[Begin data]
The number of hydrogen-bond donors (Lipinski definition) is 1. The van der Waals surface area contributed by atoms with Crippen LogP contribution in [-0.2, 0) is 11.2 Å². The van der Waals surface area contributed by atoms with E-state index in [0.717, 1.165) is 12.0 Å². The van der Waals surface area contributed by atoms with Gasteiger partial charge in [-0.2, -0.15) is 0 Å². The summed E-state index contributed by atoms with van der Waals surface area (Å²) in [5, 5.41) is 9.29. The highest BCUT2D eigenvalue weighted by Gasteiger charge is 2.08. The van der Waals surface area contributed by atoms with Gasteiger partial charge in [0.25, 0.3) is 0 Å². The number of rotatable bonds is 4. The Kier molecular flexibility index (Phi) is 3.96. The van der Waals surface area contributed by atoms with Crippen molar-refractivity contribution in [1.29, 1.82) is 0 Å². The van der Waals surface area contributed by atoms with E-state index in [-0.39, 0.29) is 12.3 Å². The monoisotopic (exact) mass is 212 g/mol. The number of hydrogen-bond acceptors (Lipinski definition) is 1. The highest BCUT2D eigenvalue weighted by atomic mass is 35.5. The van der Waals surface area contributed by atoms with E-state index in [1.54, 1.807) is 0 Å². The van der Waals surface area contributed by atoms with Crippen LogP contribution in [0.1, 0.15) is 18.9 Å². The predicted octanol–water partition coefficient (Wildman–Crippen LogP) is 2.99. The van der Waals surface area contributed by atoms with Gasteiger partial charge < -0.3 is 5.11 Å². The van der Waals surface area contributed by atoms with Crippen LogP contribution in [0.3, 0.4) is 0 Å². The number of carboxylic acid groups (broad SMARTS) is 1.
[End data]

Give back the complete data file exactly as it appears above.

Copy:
The number of hydrogen-bond donors (Lipinski definition) is 1. The van der Waals surface area contributed by atoms with Crippen LogP contribution in [-0.2, 0) is 11.2 Å². The van der Waals surface area contributed by atoms with E-state index in [0.717, 1.165) is 12.0 Å². The van der Waals surface area contributed by atoms with Gasteiger partial charge in [-0.2, -0.15) is 0 Å². The summed E-state index contributed by atoms with van der Waals surface area (Å²) in [5, 5.41) is 9.29. The highest BCUT2D eigenvalue weighted by Gasteiger charge is 2.08. The van der Waals surface area contributed by atoms with Gasteiger partial charge in [0.25, 0.3) is 0 Å². The number of rotatable bonds is 4. The Kier molecular flexibility index (Phi) is 3.96. The van der Waals surface area contributed by atoms with Crippen molar-refractivity contribution in [1.29, 1.82) is 0 Å². The van der Waals surface area contributed by atoms with E-state index in [-0.39, 0.29) is 12.3 Å². The monoisotopic (exact) mass is 212 g/mol. The number of hydrogen-bond acceptors (Lipinski definition) is 1. The highest BCUT2D eigenvalue weighted by atomic mass is 35.5. The van der Waals surface area contributed by atoms with E-state index in [1.54, 1.807) is 0 Å². The van der Waals surface area contributed by atoms with Crippen LogP contribution in [0.1, 0.15) is 18.9 Å². The predicted octanol–water partition coefficient (Wildman–Crippen LogP) is 2.99. The van der Waals surface area contributed by atoms with Gasteiger partial charge < -0.3 is 5.11 Å². The van der Waals surface area contributed by atoms with Crippen LogP contribution in [0.3, 0.4) is 0 Å². The number of carboxylic acid groups (broad SMARTS) is 1.